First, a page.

ANNAN: And I just spoke with both leaders yesterday, Mr. Claritus (ph) and Mr. Dentach (ph) and I appealed to them to take time to study the document, not to give me any quick reactions but come to me within a week. And once I receive their reactions, we will make a judgment how we carry the process forward.

UNIDENTIFIED MALE: Mr. Secretary, can I...

POWELL: I'll be right there.

QUESTION: What's your assessment of the new Osama bin Laden tape? Are there State Department analysts working on that right now? And what do you know so far? And what are the implications?

POWELL: I really have nothing to say. We just heard it a short time ago, so I'm not prepared to comment on it. I'm sure it will be analyzed to determine its authenticity. But I have no reaction to it at this time.

QUESTION: Mr. Secretary, you've used the phrase "red line" as you negotiated a resolution. Is Friday a red line day and if it is, how so?

POWELL: Well, the resolution went into effect last Friday when it was passed by the Security Council. It is now binding. It is now in international law. Iraq is required to comply with that resolution. We put into that resolution this seven-day acknowledgement requirement to get an early indication from Iraq that they were going to cooperate this time and not try to frustrate the will of the international community. So we will see what they do this Friday and I'm sure the council is very interested in getting a response from Iraq. But I don't want to prejudge what the council might do or what the United States might do in the presence or absence of a positive statement on the part of the Iraqi government.

The expression made by the National Assembly today is not to be taken seriously. This isn't a real parliament. The only power that exists in the hands of Saddam Hussein. And we'll wait to see what he says.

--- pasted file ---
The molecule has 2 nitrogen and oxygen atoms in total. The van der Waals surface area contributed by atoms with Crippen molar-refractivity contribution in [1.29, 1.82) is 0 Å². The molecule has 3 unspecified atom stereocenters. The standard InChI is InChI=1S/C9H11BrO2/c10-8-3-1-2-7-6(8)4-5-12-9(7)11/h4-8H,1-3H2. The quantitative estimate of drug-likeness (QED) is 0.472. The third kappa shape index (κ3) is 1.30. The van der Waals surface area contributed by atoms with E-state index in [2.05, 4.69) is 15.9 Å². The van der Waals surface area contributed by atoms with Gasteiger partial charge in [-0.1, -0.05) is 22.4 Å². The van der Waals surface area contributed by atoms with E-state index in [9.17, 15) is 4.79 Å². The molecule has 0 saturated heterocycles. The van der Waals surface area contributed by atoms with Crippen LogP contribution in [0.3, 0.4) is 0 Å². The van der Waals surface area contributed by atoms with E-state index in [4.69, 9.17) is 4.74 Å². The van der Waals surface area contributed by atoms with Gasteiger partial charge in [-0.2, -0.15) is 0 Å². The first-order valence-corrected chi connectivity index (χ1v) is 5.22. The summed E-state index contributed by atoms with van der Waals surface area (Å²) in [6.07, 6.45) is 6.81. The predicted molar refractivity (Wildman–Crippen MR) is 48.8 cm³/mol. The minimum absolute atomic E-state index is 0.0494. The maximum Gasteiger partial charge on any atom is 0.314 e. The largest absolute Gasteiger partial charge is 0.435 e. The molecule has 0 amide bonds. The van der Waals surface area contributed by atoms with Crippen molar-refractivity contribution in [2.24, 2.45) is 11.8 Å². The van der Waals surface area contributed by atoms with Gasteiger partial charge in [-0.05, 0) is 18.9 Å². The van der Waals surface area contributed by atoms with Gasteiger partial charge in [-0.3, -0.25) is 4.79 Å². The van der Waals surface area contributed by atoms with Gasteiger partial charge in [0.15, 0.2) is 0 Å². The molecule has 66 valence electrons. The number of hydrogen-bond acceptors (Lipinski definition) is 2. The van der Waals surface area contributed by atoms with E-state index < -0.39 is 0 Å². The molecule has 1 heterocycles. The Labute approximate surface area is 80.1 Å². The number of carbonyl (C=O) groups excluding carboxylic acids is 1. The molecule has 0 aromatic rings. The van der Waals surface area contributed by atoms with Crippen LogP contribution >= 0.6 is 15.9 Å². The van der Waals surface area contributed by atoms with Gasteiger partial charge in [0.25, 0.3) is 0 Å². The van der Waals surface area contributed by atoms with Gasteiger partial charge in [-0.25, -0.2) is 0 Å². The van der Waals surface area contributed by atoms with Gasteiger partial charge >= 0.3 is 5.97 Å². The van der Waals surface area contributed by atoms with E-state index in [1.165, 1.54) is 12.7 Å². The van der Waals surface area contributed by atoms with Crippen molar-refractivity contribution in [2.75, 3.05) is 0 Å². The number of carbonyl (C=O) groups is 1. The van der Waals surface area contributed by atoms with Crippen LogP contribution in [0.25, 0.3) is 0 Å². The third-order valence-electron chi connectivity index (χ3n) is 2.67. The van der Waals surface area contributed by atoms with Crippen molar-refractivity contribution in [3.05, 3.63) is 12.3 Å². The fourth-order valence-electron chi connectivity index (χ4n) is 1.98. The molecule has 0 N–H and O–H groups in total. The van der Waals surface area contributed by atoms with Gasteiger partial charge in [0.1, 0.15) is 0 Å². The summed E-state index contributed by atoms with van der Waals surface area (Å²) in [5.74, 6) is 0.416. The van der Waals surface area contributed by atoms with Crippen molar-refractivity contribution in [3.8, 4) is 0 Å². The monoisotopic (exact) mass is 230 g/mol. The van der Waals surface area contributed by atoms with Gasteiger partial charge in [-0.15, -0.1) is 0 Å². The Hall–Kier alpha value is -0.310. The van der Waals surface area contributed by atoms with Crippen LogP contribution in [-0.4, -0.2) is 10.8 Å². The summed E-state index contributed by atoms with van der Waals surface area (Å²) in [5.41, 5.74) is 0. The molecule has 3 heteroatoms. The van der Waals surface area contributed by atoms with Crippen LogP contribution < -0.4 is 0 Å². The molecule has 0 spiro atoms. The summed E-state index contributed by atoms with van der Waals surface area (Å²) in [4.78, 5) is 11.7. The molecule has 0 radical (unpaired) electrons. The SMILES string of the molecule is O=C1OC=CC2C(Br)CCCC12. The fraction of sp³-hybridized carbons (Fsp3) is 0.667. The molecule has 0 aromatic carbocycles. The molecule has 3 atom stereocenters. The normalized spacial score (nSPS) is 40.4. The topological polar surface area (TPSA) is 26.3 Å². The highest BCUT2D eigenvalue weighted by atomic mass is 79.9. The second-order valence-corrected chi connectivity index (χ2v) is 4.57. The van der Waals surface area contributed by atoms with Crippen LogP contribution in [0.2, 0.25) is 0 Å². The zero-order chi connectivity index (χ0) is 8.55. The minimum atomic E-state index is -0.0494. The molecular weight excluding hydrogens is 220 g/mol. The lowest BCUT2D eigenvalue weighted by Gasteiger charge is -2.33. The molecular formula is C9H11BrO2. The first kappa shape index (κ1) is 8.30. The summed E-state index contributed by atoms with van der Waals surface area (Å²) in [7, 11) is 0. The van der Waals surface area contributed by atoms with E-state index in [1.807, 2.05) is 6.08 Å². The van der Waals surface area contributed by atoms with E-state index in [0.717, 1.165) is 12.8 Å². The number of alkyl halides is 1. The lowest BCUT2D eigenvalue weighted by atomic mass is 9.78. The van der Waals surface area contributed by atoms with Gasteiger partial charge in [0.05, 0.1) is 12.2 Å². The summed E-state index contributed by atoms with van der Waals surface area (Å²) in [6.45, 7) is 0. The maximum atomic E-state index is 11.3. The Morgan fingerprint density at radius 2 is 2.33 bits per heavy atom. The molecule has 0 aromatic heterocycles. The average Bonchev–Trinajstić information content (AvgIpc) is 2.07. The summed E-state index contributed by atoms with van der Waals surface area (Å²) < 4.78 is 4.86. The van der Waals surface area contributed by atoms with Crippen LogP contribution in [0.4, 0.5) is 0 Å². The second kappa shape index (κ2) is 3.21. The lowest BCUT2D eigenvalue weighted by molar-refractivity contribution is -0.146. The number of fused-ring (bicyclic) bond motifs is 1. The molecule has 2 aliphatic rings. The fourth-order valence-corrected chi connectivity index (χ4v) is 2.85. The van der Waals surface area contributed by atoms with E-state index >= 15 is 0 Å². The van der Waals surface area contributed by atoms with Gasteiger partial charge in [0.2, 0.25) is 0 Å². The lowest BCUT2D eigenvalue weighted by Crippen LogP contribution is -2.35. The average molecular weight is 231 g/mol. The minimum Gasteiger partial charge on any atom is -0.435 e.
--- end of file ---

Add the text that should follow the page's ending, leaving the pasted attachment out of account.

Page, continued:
BLITZER: Secretary of state Colin Powell fresh from his meeting with the U.N. Secretary Kofi Annan saying that Friday is a deadline, a deadline the Iraqis must comply, must at least acknowledge that they are ready to support the United Nations' Security Council resolution passed unanimously last Friday 15-0, a resolution that demands the return of those weapons inspectors.

Kofi Annan telling reporters that they do anticipate -- the U.N. does anticipate, a letter from the Iraqi government by Friday saying that those inspectors can return and that Hans Blix, the chief weapons inspector, expected to leave with the -- at least part of his team by November 18, to set the stage for the return of those inspectors.

One additional note -- the secretary of state declining to comment substantively on this latest reported Osama bin Laden audiotape, an audiotape railing against the United States and the west. The secretary saying that U.S. officials are still attempting to determine its authenticity. They're analyzing it to see if it, in fact, is really Osama bin Laden.

And we're going to have much more on this breaking story, what may or may not be in the Osama bin Laden reported audio tape. Is he still the biggest threat against the United States? And is Saddam Hussein just a distraction? We have much more coming up. We're going live to the White House when we return.